The show opens with “Israel, O Blessed Israel”, probably the worst piece of junk Boone ever recorded, stinking up the place over images of innocent children, flowers, mountains, and the majestically fluttering Israeli flag. Has-been Boone almost seems to fancy himself a kind of peripatetic holy man as he wanders about in his clean white shirt, beige slacks, and all-American tennis shoes – with a picture of Jesus disconcertingly fading into Boone’s faintly evil features at one point. In addition to singing tepid arrangements of “How Great Thou Art” and other standards, Boone recites uplifting passages from the scriptures – promising, for instance, that Israel’s enemies “will forever be destroyed” – and, so as to drive home the all-important point of the Savior’s Jewishness, more than once makes a point of referring to Jesus as “a rabbi”.

Unintentional humor occurs as a slack-jawed camel comes lumbering into view in slow motion to the tune of “O Little Town of Bethlehem” and when a fly whizzes by Boone’s head as he renders “In the Garden”. For some reason, viewers are treated to the famous ceiling of the Sistine Chapel, and Jacques-Louis David’s Oath of the Horatii also makes an unexpected appearance. The tape even takes a brief turn for the scary, slipping into gray, vague, and indiscernible visuals, when Boone recounts a hoary anecdote about reanimated skeletons. To its credit, Israel, O Blessed Israel! does provide a showcase for the country’s bountiful natural beauties and impressive air of antiquity, but let these commendations not lead prospective viewers into any undue temptation, for this VHS relic, verily, brethren, is for hardcore schlock aficionados and Zio-masochists only. 2 out of 5 blue Stars of David.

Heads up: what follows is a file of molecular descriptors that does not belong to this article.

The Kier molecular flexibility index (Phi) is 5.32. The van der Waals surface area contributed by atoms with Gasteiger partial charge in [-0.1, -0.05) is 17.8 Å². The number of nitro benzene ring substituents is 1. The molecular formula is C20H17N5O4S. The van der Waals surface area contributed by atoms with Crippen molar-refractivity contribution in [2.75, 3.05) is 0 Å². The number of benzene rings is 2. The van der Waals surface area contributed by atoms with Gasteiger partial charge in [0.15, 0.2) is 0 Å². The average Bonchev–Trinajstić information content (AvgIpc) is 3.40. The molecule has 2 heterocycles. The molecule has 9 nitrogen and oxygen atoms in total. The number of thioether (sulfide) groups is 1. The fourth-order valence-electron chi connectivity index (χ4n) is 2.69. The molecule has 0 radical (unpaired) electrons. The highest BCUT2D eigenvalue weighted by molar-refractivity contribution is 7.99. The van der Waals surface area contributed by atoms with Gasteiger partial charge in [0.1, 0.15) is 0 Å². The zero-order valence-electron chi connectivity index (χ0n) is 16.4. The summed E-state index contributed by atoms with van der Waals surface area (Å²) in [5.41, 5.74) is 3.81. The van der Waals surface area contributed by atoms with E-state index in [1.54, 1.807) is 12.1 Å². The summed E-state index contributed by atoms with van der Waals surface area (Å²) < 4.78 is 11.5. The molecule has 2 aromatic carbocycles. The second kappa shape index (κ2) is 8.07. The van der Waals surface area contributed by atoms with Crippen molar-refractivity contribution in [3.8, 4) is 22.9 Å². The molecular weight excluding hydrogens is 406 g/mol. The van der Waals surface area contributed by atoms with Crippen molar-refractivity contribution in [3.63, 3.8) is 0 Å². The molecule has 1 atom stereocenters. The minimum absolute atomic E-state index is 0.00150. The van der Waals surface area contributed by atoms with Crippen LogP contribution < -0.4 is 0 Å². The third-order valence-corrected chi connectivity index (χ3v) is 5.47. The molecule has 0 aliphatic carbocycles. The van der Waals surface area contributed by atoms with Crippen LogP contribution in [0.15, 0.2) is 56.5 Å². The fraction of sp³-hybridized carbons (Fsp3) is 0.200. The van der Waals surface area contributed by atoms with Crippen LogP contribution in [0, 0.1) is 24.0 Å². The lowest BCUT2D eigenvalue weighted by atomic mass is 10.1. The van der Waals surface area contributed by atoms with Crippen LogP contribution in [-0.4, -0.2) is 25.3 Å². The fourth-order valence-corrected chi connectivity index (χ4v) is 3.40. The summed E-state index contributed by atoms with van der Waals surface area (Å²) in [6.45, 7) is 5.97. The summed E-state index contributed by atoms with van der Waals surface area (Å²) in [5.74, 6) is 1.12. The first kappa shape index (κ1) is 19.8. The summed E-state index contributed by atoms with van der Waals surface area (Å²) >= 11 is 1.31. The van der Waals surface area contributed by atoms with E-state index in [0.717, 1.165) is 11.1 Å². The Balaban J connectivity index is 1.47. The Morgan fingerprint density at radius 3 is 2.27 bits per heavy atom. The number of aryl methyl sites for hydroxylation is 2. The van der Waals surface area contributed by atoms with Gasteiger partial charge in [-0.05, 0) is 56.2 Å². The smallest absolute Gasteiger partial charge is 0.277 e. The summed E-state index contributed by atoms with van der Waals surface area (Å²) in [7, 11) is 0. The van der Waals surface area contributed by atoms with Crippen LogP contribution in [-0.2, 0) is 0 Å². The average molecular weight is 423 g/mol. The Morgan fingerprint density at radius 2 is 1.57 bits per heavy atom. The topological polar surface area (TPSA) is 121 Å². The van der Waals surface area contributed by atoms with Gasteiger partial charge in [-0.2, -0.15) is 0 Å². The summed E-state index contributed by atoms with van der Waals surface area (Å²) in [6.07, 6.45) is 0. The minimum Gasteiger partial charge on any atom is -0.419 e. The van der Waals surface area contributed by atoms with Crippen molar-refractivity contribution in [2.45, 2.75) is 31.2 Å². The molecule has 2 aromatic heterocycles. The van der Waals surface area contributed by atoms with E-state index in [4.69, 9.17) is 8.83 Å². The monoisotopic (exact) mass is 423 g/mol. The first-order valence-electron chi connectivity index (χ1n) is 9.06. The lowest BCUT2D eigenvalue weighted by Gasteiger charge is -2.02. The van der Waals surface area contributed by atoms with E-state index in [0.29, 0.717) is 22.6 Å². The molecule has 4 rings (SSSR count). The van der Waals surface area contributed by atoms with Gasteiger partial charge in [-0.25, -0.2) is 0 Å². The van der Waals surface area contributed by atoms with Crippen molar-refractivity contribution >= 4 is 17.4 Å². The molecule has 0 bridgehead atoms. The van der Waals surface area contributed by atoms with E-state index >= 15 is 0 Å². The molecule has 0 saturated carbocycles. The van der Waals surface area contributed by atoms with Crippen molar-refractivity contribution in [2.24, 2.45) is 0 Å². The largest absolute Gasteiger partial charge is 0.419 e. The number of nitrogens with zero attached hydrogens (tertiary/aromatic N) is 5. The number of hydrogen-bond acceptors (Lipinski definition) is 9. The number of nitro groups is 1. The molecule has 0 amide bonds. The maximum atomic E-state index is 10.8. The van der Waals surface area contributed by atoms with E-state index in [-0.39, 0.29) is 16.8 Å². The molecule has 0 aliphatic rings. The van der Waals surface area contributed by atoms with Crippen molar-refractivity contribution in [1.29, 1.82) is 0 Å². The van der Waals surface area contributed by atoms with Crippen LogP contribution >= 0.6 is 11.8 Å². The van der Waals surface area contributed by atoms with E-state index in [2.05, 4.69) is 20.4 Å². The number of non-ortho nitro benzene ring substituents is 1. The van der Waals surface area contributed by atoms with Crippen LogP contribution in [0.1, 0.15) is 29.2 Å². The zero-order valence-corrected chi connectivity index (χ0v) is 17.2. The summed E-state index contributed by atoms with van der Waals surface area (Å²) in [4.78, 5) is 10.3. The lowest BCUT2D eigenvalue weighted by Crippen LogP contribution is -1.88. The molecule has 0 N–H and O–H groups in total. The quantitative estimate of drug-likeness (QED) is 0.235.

Working Girls

Working Girls (1985) ****1/2  A humorous, high-quality anthology film about the different incarnations of prostitution – from call girl action to nagging housewifery – Working Girls is tastefully photographed and benefits immensely from featuring some the biggest and most charismatic names in the business.  Ron Jeremy gets things off to a harried start, with spouse Ashley Welles pestering him for a kitchen renovation and using anatomical leverage to pry an agreement out of him.  Jamie Gillis is good as a cocksure male prostitute, and Patti Petite is photogenically limber as a wife trying to squeeze a raise for her husband out of his horny boss (Mike Horner) at the office.